More than one third (13 million) of adults aged 65 and above fall each year in the United States. Developing automated systems that detect falls is an important goal for those working in the field of eldercare technology. We developed an acoustic fall detection system (FADE) that automatically recognizes falls using purely acoustic (sound) information. The main challenge of building a fall detection system is providing testing data, since, no matter how realistic the falls for training the system are, they can not fully replicate the real elder falls. To address this challenge, we developed a knowledge based system rather than a data driven one.
In order to improve children speech therapy, we develop a Fuzzy Expert System based on a speech therapy guide. This guide, write in natural language, was formalized using fuzzy logic paradigm. In this manner we obtain a knowledge base with over 150 rules and 19 linguistic variables. All these researches, including expert system validation, are part of TERAPERS project.
In our recent paper we have established close relationships between state reduction of a fuzzy recognizer and resolution of a particular system of fuzzy relation equations. In that paper we have also studied reductions by means of those solutions which are fuzzy equivalences. In this paper we will see that in some cases better reductions can be obtained using the solutions of this system that are fuzzy quasi-orders. Generally, fuzzy quasi-orders and fuzzy equivalences are equally good in the state reduction, but we show that right and left invariant fuzzy quasi-orders give better reductions than right and left invariant fuzzy equivalences. We also show that alternate reductions by means of fuzzy quasi-orders give better results than alternate reductions by means of fuzzy equivalences. Furthermore we study a more general type of fuzzy quasi-orders, weakly right and left invariant ones, and we show that they are closely related to determinization of fuzzy recognizers. We also demonstrate some applications of weakly left invariant fuzzy quasi-orders in conflict analysis of fuzzy discrete event systems.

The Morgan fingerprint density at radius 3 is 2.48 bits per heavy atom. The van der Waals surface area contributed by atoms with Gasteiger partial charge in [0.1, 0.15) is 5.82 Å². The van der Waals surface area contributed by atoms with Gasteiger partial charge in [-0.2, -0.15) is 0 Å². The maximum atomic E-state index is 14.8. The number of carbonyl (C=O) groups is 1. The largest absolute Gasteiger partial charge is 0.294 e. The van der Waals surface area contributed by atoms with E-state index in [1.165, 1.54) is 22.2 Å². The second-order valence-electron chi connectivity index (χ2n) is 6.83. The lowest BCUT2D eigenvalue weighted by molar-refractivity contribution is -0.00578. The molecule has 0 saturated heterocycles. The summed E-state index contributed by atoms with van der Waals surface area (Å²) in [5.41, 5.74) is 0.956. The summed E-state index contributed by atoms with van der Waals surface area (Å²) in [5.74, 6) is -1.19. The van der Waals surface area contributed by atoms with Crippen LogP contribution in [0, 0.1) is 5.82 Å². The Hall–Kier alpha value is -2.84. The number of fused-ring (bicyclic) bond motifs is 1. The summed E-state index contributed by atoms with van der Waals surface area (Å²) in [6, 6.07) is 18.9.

The paper presents a comparison of various soft computing techniques used for filtering and enhancing speech signals. The three major techniques that fall under soft computing are neural networks, fuzzy systems and genetic algorithms. Other hybrid techniques such as neuro-fuzzy systems are also available. In general, soft computing techniques have been experimentally observed to give far superior performance as compared to non-soft computing techniques in terms of robustness and accuracy.
We look at the problem of revising fuzzy belief bases, i.e., belief base revision in which both formulas in the base as well as revision-input formulas can come attached with varying truth-degrees. Working within a very general framework for fuzzy logic which is able to capture a variety of types of inference under uncertainty, such as truth-functional fuzzy logics and certain types of probabilistic inference, we show how the idea of rational change from 'crisp' base revision, as embodied by the idea of partial meet revision, can be faithfully extended to revising fuzzy belief bases. We present and axiomatise an operation of partial meet fuzzy revision and illustrate how the operation works in several important special instances of the framework.